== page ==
I think the biggest take away is, in the beginning, things are slow because there's only so much time in the day. But you learn what really needs to be done, and as you start to do better, you can hire people to help with the tasks you're able to delegate (which also helps the people you hire!), which allows you to do more of what you can't delegate.
12. How do you balance your Personal and Professional life?
Um, not well! I struggled for a long time finding time for self care. Again, though, as I became able to delegate more tasks (like laundry, cleaning, etc), things got easier. In the beginning, though, there was no balance. My kids always come first, so some things in business had to be grown slowly and carefully. I definitely had a messy hour for a long time, and our laundry is still never fully done. But there were times were I felt I could live with the mess if it meant building a better future for my family.
13. One of the things many authors deal with is a writer block. It's easy to lose motivation and fall behind. How do you stay consistent? What do you do when you feel like you've hit a block?
This doesn't happen often since I use the techniques from the Publishing Mastermind that prevent it, but when it does, I use the "Writing Block Buster" from the publishing mastermind to overcome it. The key is really in knowing your craft and your business well enough to have systems in place that keep things running smooth. Brainstorming with friends and spouses can help too!
14. Many say to stick to one genre. As an author, is it necessary to stick to a genre they're comfortable with? What are your thoughts on experimenting with other genres?
Profit wise, it's easier to grow your income in one genre, but many authors write multiple genres (sometimes under different pen names). As for what's necessary, I think that depends. Necessary for what? Some say write what you know. Some say write what you're good at. Some say write what readers want. With the Publishing Mastermind, I try to teach authors how to do all three.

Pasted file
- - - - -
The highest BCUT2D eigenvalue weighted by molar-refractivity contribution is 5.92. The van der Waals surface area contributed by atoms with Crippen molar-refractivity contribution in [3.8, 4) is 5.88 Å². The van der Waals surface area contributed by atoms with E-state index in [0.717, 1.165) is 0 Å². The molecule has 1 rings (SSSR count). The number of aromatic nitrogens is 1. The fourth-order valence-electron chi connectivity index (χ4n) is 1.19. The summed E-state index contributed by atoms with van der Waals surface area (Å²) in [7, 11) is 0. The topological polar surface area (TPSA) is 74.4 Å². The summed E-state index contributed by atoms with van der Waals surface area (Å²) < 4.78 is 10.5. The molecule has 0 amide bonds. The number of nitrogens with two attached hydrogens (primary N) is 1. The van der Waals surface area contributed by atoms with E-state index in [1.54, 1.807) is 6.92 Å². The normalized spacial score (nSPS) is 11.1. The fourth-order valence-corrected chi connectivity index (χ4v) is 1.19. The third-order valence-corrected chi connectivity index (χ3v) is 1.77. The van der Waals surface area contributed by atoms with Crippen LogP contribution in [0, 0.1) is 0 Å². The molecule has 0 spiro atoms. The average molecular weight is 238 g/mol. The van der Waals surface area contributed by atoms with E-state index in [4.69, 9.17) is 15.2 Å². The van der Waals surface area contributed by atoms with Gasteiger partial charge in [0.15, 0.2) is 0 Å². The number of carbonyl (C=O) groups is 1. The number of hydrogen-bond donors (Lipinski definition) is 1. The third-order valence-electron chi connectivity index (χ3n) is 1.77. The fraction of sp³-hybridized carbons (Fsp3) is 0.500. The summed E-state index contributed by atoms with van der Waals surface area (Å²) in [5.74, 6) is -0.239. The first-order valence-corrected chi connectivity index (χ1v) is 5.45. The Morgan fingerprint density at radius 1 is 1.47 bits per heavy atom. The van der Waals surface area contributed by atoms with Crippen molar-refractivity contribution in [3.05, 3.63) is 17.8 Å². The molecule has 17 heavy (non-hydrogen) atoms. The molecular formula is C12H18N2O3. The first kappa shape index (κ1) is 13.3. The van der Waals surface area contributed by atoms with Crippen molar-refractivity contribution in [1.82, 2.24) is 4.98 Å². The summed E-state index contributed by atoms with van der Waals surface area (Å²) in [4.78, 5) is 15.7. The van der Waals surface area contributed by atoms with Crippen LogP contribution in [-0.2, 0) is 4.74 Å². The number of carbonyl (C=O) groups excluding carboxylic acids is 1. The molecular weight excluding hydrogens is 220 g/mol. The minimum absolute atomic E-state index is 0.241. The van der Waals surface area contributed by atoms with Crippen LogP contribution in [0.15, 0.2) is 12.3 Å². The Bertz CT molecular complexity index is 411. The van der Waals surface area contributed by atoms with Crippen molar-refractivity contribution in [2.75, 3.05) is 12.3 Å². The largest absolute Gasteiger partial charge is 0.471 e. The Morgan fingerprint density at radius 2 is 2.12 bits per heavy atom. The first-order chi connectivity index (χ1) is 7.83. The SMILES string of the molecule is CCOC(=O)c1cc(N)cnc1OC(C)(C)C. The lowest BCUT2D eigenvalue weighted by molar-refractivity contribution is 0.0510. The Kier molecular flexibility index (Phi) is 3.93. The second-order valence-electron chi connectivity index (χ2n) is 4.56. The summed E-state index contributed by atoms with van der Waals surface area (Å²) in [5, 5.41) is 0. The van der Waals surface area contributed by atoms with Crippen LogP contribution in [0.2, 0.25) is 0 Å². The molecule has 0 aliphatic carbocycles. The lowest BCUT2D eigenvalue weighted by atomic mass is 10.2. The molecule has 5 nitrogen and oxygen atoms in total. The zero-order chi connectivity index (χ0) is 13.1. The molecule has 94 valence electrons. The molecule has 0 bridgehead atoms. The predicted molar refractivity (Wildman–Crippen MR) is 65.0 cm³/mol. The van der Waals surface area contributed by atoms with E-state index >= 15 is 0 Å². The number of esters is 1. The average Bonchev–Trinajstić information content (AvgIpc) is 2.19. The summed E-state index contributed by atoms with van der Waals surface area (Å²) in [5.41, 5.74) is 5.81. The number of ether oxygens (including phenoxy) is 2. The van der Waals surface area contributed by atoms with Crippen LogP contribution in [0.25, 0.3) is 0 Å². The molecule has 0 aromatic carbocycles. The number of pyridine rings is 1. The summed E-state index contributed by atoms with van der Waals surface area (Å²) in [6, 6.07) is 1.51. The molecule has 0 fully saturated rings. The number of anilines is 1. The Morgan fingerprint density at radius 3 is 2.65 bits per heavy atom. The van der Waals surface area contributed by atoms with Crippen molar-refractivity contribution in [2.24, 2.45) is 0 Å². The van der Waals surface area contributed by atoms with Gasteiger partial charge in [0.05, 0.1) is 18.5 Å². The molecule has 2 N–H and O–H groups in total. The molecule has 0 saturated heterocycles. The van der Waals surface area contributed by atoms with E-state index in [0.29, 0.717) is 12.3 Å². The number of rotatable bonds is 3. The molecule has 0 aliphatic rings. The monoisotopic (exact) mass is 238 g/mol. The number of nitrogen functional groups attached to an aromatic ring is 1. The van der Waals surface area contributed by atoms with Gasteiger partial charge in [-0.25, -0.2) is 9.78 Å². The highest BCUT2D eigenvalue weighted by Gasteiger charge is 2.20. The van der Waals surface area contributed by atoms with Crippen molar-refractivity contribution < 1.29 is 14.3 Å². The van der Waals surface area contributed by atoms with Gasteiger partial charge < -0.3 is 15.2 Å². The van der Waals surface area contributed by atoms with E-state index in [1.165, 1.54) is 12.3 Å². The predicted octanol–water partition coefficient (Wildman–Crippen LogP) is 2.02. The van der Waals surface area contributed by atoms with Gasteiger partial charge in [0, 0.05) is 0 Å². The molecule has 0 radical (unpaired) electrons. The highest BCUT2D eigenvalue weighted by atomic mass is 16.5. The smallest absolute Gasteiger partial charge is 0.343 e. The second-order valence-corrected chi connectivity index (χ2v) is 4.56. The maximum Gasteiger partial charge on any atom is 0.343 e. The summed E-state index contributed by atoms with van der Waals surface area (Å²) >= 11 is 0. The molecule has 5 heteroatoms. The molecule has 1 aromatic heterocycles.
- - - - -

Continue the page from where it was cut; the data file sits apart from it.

15. If the author wants to try some new genre there are any things they need to follow before starting? What's your suggestion?
Research and read in your genre. This is part of what we reach in the earlier lessons of the Publishing Mastermind. How to do this research and how to learn more about your genre if you don't have as much time as you'd like to read in it (though reading in it is still ideal).
16. Our next question is about author branding. An author well known for their work in a particular genre chooses to publish a different pen name for another genre. Is it necessary to keep the genre separate or is it a personal choice? What are the pros and cons of doing so in your opinion?
The easiest way is to do it all under one pen name, but the most profitable way is to keep separate brands for different genres. It's definitely a personal choice based on which of those things is more important to you. It can also take a long time to build up reader loyalty on a brand, so switching can feel like starting over. You also risk dividing your time. So you have to be careful how you go about it.
17. We have witnessed this trait among the authors, especially the best sellers. When one book succeeds, they tend to produce more books based on similar patterns. How often do you think an author has to change their plot style? How can you avoid being cliché?
Plot Style and Cliché are two different things. All successful stories from Disney to HBO use a similar plot style. I teach about that in my free webinar. Continuing to create more of what your readers love is just good business!
18. Any message for Budding Authors that help to motivate them?
It’s not about where you start. It’s about where you’re going. Once a person realizes that, nothing can stop them. It stops being about how they “can’t” do things and starts being about “how CAN I?” Make it happen!
Hope Rebecca's suggestion and advice help you all someway. If you wanted to know more about her courses and how she help authors, please visit her Facebook page. We tried some of Rebecca's courses and really they help a lot. You can start with her free course: The Road Map to Writing Success.
Also Rebecca mentioned one more course in her interview was: Publishing Mastermind Course (PMC). It's an amazing course and helped many authors. You can check the course here. There are small budget courses also she design for authors whose starting their journey. Visit below websites to know more about them.